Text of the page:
The Pantheon of Chinese Medicine is not just Acupuncture. It also includes cupping, moxibustion, massage, herbal remedies, nutrition, Tai Chi, QiGong.
Creative Wellbeing Chinese Medicine
- Eileen uses a pain-free style of Acupuncture, supported by manual manipulation and acupressure.
- The synergy of Chinese Herbs is effective in supporting the foundation of wellbeing, with few if any adverse side effects.
- Healthy nutrition guidance provides the foundation for a long and healthy life. Even the most subtle of changes can provide profound results.
- If you have a fear of needles, Acupressure massage and Tuina techniques can be an effective alternative.
As the Qi (life force) flows through the meridian channels of the the body it is easy to visualize the flowing water. Traditional Chinese Medicine (TCM) texts describe meridians as the energy highway carrying, holding or transporting the Qi, blood and body fluids throughout the body. From the strong force of an ocean to the subtleness of a bubbling stream the Qi is constantly flowing in continuous cycles twenty four hours per day.
Chinese Medicine is a mind-body medicine. TCM teaches you how to live a life of balance, wellness, and harmony. Every TCM principle, theory, and healing practice reflects and harmonizes with the relationships that exist within natural law.
It is important not to get confused when TCM uses western terms. The translation to English from the classical Asian texts used familiar Western Medical even though our form of medicine defines these organ systems very differently.
Acupuncture points are gateways into a matrix of energetic channels or meridians that make up electro-magnetic fields covering and permeating the entire body.
The stimulation of an acupoint is triggered when a disposable, sterile needle is inserted. Information is then transmitted to the brain where it prompts the body to release hormones and chemicals that reduce pain, regulate the endocrine system, and calm the nervous system. The endorphins (neuro-chemicals) relieves pain by increasing the flow of blood and oxygen to the affected areas.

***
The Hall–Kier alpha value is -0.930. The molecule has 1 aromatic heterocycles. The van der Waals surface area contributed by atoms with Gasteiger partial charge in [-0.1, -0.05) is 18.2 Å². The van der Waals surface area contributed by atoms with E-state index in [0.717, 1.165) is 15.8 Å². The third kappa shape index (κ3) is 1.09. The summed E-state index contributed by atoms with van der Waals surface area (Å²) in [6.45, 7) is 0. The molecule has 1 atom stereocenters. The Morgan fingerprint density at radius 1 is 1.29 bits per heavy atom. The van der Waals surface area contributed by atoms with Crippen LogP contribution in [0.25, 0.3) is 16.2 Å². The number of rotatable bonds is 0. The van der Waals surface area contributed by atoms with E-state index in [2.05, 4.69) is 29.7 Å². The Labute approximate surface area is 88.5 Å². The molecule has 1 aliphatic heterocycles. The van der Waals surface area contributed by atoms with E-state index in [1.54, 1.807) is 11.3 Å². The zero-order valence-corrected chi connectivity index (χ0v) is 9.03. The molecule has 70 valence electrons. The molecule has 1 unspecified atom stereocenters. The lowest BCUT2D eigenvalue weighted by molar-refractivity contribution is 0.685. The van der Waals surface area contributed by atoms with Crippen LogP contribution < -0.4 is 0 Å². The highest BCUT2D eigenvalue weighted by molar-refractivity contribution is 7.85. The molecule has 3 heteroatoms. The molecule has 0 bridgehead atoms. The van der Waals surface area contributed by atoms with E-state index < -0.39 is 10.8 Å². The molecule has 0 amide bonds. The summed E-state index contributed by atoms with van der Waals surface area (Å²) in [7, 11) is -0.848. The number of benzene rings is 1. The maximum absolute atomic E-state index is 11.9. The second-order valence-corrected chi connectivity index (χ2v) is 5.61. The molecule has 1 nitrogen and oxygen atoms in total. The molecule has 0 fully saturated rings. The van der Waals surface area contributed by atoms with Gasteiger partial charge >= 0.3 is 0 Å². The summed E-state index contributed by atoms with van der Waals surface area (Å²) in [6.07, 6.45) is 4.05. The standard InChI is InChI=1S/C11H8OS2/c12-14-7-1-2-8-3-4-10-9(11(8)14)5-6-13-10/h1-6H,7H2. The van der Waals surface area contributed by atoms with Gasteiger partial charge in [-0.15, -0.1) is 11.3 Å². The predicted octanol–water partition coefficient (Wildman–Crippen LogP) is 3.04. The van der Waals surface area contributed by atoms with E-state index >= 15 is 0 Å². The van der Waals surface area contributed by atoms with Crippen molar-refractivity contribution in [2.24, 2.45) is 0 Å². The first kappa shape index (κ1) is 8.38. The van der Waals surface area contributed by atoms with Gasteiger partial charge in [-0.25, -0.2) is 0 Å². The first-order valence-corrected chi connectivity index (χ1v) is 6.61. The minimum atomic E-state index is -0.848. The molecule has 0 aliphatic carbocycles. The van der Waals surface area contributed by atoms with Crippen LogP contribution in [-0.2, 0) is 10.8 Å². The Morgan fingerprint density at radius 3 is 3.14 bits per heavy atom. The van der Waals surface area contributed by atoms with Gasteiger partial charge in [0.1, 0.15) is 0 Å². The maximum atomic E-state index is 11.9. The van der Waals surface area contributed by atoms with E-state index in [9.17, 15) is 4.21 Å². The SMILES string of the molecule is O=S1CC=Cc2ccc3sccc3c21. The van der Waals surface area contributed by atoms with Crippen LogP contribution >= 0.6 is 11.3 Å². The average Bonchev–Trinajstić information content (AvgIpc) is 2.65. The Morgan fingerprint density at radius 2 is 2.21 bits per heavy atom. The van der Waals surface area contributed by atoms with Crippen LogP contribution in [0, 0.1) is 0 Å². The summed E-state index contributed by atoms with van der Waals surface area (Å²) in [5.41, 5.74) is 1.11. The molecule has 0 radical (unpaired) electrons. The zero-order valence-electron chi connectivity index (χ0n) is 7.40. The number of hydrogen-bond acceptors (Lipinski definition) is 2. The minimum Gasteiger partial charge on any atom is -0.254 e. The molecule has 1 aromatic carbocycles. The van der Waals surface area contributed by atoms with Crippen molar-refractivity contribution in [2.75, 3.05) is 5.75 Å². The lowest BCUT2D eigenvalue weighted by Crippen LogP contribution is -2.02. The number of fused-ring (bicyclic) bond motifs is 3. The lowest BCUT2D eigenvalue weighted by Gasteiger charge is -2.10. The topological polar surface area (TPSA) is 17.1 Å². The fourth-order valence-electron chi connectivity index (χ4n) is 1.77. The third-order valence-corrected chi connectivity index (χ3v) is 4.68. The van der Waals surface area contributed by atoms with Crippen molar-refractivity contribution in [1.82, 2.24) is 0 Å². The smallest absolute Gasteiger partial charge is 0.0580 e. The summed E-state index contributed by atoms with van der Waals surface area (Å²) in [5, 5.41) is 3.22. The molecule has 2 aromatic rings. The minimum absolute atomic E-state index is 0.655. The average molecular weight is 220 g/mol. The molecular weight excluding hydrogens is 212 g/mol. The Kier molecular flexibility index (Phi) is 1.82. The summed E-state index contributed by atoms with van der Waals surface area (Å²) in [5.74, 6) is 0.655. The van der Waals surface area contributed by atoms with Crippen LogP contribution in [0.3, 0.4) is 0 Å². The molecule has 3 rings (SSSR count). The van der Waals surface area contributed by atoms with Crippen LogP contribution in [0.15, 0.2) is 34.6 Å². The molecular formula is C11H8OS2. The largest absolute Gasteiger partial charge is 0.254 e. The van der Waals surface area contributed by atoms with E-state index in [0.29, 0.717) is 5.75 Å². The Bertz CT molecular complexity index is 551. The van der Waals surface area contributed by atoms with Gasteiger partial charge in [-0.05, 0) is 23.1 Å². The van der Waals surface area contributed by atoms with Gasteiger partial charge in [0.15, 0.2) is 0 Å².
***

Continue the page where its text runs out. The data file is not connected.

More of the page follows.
Acupuncture needles are sterile, disposable, and as thin as a hair. They bend easily, and could easily slip into the channel of a hypodermic needle. This is why there is very little if any pain during a treatment. Instead, most patients find these treatment extremely relaxing to the point of failing asleep.
Cupping & Gua Sha
These treatments both affect the the flow of energy and increase immunity by increasing surface circulation. They both increase blood flow and improve lymphatic drainage, by pulling out blood from the capillary beds and allowing it to reabsorb into the body.
- Fire Cupping is a safe and effective technique where a vacuum is created within a glass cup by the use of firethe and placed on the skin. The vacuum pulls out the trapped blood and toxins while activating the lymphatic system.
- When the cup remains stationary it creates circular red/purple marks on the bodys.
- Sliding coping requires the application of a light oil on the body prior to the placement of the cups. This allows for the movement of the cups along larger muscle areas. The resulting red marks look similar to the ones that appear after Gua Sha.
- Marks only appear in the areas where the energy flow is stagnant. All marks will disappear after several days. Each subsequent treatment pull out more of the stagnation, until all has been removed.
- Cupping is effective in the treatment pain, respiratory, congestion, headaches, backaches and stress, just to name of few.
- Gua Sha means scrape, and rash. It has anti-inflammatory and immune stimulating properties.